5 Dynamic Dividend Stocks

The New York Yankees of the '50s and the Chicago Bulls and Dallas Cowboys of the '90s have one crucial element in common: consistently excellent organizations and performance. That's a rare accomplishment, but if you think it could never occur in your portfolio, think again. Carefully chosen dividend-paying stocks could be your key to superstar returns.

Build the next investing dynasty
These long-haul outperformers can help you build your fortune, as studies from investing gurus such as Jeremy Siegel have shown time and time again. Finding them is the mission of our Motley Fool Income Investor service.

Windstream (NYSE: WIN  ) , for example, has returned more than 38% since January 2004, and it currently is rewarding investors with an 8.7% yield. Or consider National Fuel Gas (NYSE: NFG  ) , which has returned 53% since August 2005, atop a current 2.9% yield. While these stocks happen to be Income Investor recommendations, you don't need to be a subscriber to get these great gains.

Identify new talent
With the help of Motley Fool CAPS, we'll search for the best dividend-paying stocks around. Here are several dividend picks that have also earned high ratings from the 81,000-plus members of our CAPS community:

Company

Yield

CAPS Rating

American Eagle Outfitters (NYSE:AEO)

2.1%

****

Whole Foods Market (NASDAQ:WFMI)

2.2%

****

Himax Technologies (NASDAQ:HIMX)

3.9%

*****

Healthcare Services Group (NASDAQ:HCSG)

2.1%

*****

San Juan Basin Royalty Trust (NYSE:SJT)

6.4%

*****

Source: Capital IQ (a division of Standard & Poor's), Yahoo! Finance, and CAPS as of Jan. 17, 2008.

Stake your claim
Here's my question: If we are headed into a recession like so many seem to think we are, will consumers continue to be willing to spend extra cash on fancy produce and organic foods? CAPS players seem pretty convinced that the answer is yes. Whole Foods currently finds itself with 2,826 fans on CAPS versus just 285 players who think the stock is poised to underperform.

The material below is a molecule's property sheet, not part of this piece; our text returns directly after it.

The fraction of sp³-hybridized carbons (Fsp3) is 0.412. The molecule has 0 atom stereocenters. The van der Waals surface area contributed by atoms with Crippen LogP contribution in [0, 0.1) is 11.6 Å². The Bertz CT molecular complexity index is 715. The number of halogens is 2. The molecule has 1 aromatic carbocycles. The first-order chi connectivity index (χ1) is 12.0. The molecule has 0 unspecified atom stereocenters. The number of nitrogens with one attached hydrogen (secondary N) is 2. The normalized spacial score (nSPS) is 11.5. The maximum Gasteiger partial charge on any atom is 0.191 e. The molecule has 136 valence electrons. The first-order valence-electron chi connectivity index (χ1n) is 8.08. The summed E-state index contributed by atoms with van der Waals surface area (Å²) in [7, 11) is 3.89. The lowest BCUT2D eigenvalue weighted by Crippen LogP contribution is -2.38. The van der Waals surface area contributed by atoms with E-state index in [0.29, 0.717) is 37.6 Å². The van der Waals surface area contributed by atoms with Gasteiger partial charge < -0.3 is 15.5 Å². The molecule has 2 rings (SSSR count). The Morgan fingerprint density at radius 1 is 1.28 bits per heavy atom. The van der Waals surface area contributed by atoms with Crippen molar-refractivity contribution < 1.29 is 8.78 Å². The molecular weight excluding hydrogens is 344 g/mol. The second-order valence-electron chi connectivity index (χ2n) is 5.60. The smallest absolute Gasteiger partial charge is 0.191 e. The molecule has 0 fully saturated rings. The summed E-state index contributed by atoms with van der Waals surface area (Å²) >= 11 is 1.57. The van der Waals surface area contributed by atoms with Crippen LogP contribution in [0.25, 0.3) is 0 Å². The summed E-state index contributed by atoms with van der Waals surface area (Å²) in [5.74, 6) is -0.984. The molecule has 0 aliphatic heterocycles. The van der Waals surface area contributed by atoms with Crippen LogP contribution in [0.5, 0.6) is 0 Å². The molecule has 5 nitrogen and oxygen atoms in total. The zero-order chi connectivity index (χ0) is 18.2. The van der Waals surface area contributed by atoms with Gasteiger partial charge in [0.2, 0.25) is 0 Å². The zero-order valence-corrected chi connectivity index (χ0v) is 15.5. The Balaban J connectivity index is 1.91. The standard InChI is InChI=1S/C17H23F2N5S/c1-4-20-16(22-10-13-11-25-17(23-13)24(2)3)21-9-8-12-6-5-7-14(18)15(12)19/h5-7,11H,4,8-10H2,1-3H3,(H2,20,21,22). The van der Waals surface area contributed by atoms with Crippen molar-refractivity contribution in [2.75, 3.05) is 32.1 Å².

• Lepersinmyhead asserted that Whole Foods is "a superbrand and superbrands print money." Shall we say the Nike of organic food?
  • Meanwhile, raidman gives an anecdotal perspective, noting, "I shop in their stores and they are excellent. Stores are very crowded for a 'specialty' store and I feel people are more and more interested in organic food!"
  • Top rated LurkyLurky has been bullish since early 2007 and said, "The P/E is higher than I would like, but this is a very long-term pick. I think that Whole Foods will be alive and well for decades. I like the way they steadily increase their dividends." But the appeal of the stores is not lost on this All-Star, either. "I also like their stores, and [co-founder and CEO] John Mackey."

It's been a tough market for just about every stock -- save those darn oil companies! -- and Whole Foods is no exception. As of Thursday's close, the stock was down 34% from its October peak. So why start looking at it now? Well, let's start with the fact that it's down 34% from its October peak.

While the stock slumps, the company continues to build its business. It finished 2007 with impressive same-store sales growth and completed the acquisition of competitor Wild Oats. The acquisition, as well as new store opening costs, ate into the company's profits for the year, but current analyst expectations are for earnings per share to resume growth this year and accelerate growth in fiscal 2009.

You can check out who else has been bullish on Whole Foods, as well as chime in with your own thoughts, by heading over to CAPS. You may also want to check out a few of the other top-rated dividend payers above while you're there.

Dividend stocks could help you transform your portfolio from the flash-in-the-pan Florida Marlins into the dependable New York Yankees. And if you hate the Yankees, it's probably because they're so darn good, so darn often.

More CAPS Foolishness:


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